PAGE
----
The body is also at the centre of Olivia Turner’s ‘Eyepiece’(2017). The two sets of four large sculptural elements (cut plywood sheets) that make the core of the work can only be read correctly (as hands holding a microscope) when viewed at a distance, but become abstract forms as we get closer. And yet, the screens embedded in the sculptures (two surgical videos) can only be viewed up close. In creating the conditions for the impossibility of finding a fixed viewing point to look at the installation, the artist creates an apt metaphor for the difficult relationship between the physical and the cerebral, the verbal and the non-verbal.

With the text work ‘Portion Control’ (2017) Helen Shaddock successfully uses stream-of-consciousness writing to give us access to her perception of being an artist. We read: ‘I’m embarrassed to admit I feel the need to prove… Exhibition opening. Everybody asking: what are you working on?’ Whatever shall one answer? Hope is not lost though and we find it in Emily Garvey’s animation, ‘When life gives you lemons’(2017). Here we follow the life adventures of a lemon learning that, as one of the pop songs of the soundtrack remind us, ‘turning bitter into sweet’, is possible after all.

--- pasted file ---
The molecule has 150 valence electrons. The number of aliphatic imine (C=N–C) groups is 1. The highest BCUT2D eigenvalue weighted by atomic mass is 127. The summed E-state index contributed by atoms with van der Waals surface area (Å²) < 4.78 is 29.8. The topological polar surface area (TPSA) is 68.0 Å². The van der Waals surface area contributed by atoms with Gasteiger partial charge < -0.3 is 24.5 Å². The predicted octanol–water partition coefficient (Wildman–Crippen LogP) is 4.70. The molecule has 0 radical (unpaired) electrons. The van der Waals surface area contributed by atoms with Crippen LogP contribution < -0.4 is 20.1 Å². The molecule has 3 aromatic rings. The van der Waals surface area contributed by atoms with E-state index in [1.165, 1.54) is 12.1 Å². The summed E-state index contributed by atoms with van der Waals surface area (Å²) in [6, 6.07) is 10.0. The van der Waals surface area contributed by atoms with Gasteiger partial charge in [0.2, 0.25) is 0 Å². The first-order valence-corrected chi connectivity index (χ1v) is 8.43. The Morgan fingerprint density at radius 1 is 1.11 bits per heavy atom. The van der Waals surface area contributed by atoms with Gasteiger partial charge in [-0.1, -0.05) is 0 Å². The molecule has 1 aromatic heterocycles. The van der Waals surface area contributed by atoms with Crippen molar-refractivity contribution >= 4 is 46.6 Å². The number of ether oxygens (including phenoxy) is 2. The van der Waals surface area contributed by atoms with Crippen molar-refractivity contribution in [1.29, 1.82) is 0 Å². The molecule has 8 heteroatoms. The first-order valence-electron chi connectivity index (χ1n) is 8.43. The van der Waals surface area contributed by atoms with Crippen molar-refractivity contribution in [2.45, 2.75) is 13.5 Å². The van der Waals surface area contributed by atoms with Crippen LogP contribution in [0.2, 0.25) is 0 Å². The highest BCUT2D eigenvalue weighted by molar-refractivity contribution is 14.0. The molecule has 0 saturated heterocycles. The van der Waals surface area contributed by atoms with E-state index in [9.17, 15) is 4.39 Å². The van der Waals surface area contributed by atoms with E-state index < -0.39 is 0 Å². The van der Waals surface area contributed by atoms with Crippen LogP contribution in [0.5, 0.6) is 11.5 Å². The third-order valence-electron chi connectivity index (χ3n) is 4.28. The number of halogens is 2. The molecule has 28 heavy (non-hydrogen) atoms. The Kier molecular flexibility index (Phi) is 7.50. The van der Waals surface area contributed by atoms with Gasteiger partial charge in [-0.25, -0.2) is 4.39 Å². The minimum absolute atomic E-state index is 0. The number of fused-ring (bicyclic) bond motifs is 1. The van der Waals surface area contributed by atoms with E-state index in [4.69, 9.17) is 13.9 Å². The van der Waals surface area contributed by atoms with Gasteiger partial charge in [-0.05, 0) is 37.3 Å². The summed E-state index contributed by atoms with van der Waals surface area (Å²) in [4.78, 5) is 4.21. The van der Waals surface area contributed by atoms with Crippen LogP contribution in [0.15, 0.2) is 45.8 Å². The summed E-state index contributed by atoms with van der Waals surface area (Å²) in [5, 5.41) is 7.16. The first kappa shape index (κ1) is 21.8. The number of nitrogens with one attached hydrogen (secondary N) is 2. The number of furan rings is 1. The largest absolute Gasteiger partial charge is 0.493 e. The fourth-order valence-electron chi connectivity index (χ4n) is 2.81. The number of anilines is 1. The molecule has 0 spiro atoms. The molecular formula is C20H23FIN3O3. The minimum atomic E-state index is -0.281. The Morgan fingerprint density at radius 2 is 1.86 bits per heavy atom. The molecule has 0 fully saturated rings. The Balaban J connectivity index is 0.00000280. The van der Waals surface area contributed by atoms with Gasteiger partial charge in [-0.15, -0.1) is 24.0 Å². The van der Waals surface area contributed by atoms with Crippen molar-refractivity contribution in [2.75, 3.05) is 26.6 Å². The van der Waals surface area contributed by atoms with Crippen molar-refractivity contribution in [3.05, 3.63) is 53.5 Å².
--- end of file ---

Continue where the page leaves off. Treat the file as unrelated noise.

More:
Visiting The NewBridge Project: Gateshead brings back memories of when, over ten years ago, Workplace Gallery opened their first space nearby, in the now demolished Gateshead Car Park, with the intent of supporting young North East based artists. These two organisations share the crucial common goal of creating the conditions for artists not to feel isolated and for talent to prosper in the region. Their new close physical proximity is a welcome development and acts auspiciously for the future of The NewBridge Project.

Reality Check, The NewBridge Project : Gateshead, Gateshead.

14 October – 28 October 2017 (Wed-Sat 12-5pm)

Elisabetta Fabrizi is a curator and writer based in Newcastle upon Tyne and London.

Thursday, 2 November 2017

Fine Art Visiting Speakers Programme at Newcastle University

The Fine Art department at Newcastle University presents a public weekly programme of research lectures and seminars from some of the most interesting and original artists, critics, curators, historians and art professionals working today. 
Speakers are invited whose work relates to topical research and teaching themes being explored by staff, undergraduate students, postgraduate students and researchers in Fine Art, and is a significant element of Fine Art’s unique commitment to research that tests established boundaries and methodologies. T‌he Lecture programme is intended to transcend traditional discussion boundaries.
The lectures take place every Tuesday evening at 5:15pm, and tend to finish around 6:30pm. They are held in the Fine Art Lecture Theatre. I fully recommend attending the talks - they are open to members of the public as well as students.
The term 1 programme has been organised by Uta Kogelsberger, and is as follows:
Tuesday 10 October
Lise Autogena

Tuesday, 31 October 2017

Studios available at The NewBridge Project: Gateshead

Become a Studio Member of The NewBridge Project

Artist Studios & Co-Work Space now available on Gateshead High Street